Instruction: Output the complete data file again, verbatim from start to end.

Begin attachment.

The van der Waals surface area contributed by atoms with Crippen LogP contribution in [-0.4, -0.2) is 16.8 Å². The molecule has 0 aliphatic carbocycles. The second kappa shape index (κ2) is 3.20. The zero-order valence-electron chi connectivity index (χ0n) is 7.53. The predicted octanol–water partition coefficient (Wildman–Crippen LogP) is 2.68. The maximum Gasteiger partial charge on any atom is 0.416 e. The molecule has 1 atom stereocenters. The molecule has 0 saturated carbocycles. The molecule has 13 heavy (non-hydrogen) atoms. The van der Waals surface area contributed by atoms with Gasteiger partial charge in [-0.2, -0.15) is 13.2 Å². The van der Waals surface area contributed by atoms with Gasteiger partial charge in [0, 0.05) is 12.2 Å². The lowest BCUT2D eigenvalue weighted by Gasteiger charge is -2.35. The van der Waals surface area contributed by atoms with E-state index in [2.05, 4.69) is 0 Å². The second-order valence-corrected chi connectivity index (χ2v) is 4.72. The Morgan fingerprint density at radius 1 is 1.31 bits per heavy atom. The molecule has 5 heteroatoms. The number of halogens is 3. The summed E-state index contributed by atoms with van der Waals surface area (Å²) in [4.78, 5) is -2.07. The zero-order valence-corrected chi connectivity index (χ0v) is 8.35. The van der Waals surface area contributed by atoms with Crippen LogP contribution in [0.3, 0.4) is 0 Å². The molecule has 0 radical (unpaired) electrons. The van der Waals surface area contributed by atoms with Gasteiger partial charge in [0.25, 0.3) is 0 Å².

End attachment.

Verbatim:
The van der Waals surface area contributed by atoms with Crippen LogP contribution in [-0.4, -0.2) is 16.8 Å². The molecule has 0 aliphatic carbocycles. The second kappa shape index (κ2) is 3.20. The zero-order valence-electron chi connectivity index (χ0n) is 7.53. The predicted octanol–water partition coefficient (Wildman–Crippen LogP) is 2.68. The maximum Gasteiger partial charge on any atom is 0.416 e. The molecule has 1 atom stereocenters. The molecule has 0 saturated carbocycles. The molecule has 13 heavy (non-hydrogen) atoms. The van der Waals surface area contributed by atoms with Gasteiger partial charge in [-0.2, -0.15) is 13.2 Å². The van der Waals surface area contributed by atoms with Gasteiger partial charge in [0, 0.05) is 12.2 Å². The lowest BCUT2D eigenvalue weighted by Gasteiger charge is -2.35. The van der Waals surface area contributed by atoms with E-state index in [2.05, 4.69) is 0 Å². The second-order valence-corrected chi connectivity index (χ2v) is 4.72. The Morgan fingerprint density at radius 1 is 1.31 bits per heavy atom. The molecule has 5 heteroatoms. The number of halogens is 3. The summed E-state index contributed by atoms with van der Waals surface area (Å²) in [4.78, 5) is -2.07. The zero-order valence-corrected chi connectivity index (χ0v) is 8.35. The van der Waals surface area contributed by atoms with Crippen LogP contribution in [0.3, 0.4) is 0 Å². The molecule has 0 radical (unpaired) electrons. The van der Waals surface area contributed by atoms with Gasteiger partial charge in [0.25, 0.3) is 0 Å².